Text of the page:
The Social Costs of Gambling


Gambling is the wagering of something of value (cash or other items) on a random event with the intention of winning something else of value. It may be a form of entertainment, or it may involve skill that improves the odds of winning, as in betting on horse races or card games. It also may take place with materials that have a monetary value but do not represent real money, such as marbles or collectible game pieces (e.g., trading cards or Magic: The Gathering).

A number of social, environmental, and economic benefits associated with gambling have been identified. These benefits include the creation of jobs, increased income, tax revenue, community revitalization, and tourism. However, a number of costs are also associated with gambling, including higher crime rates, addiction, and other negative social and psychological consequences.

The economic benefits and costs of gambling are a complex and controversial issue, and studies that attempt to quantify these impacts can vary widely. For example, gross impact studies usually provide only a limited accounting of the overall economic effects, and do not seek to address important issues such as expenditure substitution effects and the distinction between direct and indirect costs, tangible and intangible effects, and real and transfer costs.

Moreover, these studies tend to focus on only one aspect of the gambling industry, and do not attempt to distinguish between the effects of pathological and nonpathological gambling. Similarly, the economic impact of casinos is often measured in terms of revenue and employment, without taking into account the social costs of gambling.

Research on the social costs of gambling is difficult, in part because there are few agreed-upon metrics for describing and measuring them. For example, researchers may use different paradigms or world views to frame their questions and analyze the data, which can lead to different interpretations and conclusions. Consequently, there is a need for better nomenclature and standardized methodologies to facilitate discussion of the social costs of gambling.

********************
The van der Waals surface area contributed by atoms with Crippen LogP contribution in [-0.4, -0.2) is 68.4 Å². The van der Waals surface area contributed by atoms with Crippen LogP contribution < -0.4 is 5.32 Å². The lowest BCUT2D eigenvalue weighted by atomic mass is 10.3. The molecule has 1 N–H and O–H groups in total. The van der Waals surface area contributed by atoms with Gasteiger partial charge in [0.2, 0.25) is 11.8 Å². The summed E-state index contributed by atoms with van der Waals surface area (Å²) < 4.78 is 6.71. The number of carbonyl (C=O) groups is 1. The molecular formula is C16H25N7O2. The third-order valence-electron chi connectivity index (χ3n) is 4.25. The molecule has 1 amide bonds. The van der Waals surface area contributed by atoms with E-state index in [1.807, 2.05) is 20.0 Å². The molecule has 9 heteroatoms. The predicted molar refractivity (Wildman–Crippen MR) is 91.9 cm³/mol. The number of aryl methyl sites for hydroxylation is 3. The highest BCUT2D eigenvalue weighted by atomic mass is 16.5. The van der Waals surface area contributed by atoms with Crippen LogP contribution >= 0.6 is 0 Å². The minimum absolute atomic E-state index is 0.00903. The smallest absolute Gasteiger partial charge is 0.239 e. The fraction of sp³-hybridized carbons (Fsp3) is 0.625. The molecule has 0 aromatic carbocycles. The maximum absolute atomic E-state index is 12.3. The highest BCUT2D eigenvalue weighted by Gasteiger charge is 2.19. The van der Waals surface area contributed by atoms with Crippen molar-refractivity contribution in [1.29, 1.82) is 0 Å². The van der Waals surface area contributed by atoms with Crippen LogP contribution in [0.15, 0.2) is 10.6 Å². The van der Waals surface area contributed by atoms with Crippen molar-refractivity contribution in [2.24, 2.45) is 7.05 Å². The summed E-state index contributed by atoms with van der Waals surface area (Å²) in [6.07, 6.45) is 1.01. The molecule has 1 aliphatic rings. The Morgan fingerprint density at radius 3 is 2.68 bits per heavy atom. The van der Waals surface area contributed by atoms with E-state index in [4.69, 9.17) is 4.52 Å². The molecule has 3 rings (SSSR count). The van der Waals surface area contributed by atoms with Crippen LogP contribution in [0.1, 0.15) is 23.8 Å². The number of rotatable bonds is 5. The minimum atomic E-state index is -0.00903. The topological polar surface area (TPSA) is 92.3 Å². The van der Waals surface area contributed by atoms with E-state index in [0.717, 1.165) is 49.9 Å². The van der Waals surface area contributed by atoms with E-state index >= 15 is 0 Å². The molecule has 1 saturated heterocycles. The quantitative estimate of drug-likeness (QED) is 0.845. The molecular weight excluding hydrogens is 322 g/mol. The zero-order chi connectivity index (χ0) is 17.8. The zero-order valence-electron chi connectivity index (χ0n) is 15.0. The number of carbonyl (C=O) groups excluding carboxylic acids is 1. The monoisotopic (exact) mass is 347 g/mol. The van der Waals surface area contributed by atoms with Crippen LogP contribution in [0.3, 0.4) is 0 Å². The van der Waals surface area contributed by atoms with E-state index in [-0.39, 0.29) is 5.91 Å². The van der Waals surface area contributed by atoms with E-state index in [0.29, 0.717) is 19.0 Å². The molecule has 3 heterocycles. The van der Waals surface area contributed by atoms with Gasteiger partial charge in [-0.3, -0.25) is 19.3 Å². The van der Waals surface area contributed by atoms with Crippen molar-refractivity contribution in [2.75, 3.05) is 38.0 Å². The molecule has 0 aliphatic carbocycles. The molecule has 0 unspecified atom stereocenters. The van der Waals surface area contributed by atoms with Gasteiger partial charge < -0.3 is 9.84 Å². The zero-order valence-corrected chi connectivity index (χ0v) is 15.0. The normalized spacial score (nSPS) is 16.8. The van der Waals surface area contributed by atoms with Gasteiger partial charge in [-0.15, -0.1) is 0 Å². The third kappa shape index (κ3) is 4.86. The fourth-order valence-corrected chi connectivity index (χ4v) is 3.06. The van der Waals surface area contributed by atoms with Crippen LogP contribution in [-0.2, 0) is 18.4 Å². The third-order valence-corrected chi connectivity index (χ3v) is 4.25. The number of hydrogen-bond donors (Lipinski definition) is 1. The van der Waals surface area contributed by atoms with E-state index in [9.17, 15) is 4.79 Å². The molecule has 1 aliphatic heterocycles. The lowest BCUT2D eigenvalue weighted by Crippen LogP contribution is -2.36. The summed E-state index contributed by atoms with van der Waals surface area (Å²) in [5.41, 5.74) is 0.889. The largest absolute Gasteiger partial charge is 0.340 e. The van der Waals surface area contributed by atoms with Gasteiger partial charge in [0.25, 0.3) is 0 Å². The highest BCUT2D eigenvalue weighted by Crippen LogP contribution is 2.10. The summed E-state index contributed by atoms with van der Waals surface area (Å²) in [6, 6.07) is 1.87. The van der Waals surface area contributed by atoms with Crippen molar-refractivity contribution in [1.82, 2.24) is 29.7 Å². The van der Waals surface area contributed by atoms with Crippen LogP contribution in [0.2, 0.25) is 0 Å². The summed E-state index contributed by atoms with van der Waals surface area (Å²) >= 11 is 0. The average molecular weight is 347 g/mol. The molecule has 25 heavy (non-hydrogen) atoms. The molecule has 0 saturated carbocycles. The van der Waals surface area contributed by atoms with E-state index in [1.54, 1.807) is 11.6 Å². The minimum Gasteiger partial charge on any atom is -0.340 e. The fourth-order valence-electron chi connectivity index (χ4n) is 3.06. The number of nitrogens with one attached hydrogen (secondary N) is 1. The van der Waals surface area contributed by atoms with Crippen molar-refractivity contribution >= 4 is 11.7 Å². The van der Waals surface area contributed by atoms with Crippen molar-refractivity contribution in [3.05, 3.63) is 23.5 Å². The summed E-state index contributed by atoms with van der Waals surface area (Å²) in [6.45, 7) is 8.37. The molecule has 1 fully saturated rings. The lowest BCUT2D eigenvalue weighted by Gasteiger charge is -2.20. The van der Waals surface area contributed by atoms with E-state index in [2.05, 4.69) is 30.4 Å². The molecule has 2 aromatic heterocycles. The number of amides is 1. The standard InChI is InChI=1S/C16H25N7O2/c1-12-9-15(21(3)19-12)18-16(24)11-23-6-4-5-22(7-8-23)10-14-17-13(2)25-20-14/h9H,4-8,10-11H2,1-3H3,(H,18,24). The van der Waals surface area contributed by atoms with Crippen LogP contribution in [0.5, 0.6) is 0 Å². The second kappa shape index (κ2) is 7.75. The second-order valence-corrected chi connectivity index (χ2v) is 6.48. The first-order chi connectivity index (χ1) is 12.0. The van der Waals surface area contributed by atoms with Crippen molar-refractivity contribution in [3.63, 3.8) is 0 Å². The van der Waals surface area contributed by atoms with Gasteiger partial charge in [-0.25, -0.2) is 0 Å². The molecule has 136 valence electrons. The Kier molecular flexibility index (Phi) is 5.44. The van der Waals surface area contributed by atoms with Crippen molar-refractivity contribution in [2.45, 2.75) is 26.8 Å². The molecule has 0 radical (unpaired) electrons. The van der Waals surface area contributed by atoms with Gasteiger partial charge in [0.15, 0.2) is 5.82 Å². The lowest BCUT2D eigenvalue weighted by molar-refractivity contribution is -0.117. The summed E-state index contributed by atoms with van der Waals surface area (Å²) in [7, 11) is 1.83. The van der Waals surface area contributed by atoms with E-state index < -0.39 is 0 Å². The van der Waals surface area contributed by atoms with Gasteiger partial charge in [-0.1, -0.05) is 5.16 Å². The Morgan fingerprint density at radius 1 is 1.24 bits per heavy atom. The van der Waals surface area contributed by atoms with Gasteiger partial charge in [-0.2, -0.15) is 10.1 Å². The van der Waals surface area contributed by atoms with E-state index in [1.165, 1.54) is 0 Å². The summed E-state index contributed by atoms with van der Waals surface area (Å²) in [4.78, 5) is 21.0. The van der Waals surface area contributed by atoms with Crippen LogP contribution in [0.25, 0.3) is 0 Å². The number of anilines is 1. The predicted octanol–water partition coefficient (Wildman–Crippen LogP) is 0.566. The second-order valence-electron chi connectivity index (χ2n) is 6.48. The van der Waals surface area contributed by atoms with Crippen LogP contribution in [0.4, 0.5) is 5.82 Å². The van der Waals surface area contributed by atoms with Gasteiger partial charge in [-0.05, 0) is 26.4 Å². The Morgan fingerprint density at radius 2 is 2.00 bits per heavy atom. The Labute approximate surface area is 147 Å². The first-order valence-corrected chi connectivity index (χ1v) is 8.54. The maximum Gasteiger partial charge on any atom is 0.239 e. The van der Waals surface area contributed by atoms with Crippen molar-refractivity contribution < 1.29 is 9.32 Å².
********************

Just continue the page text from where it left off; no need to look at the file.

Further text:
If you’re struggling with a gambling problem, get help immediately. You can find help and support in a variety of ways, including self-help programs, peer groups, family and friends, or a doctor or psychologist. You can also make lifestyle changes to reduce your temptations – for example, by closing online betting accounts or limiting the amount of cash you carry with you. In addition, it’s important to strengthen your support network by spending time with friends who don’t gamble, or joining activities that give you a sense of accomplishment, like sports teams or book clubs. It’s also a good idea to see a doctor or therapist if you have an underlying mood disorder, like depression or anxiety, that could trigger or make gambling problems worse. Then you can learn how to cope with these conditions and manage your gambling habits. Lastly, be sure to keep up with your regular check-ups and other health care needs. These can help prevent gambling-related illnesses. And remember, the most important step to recovery is admitting you have a problem.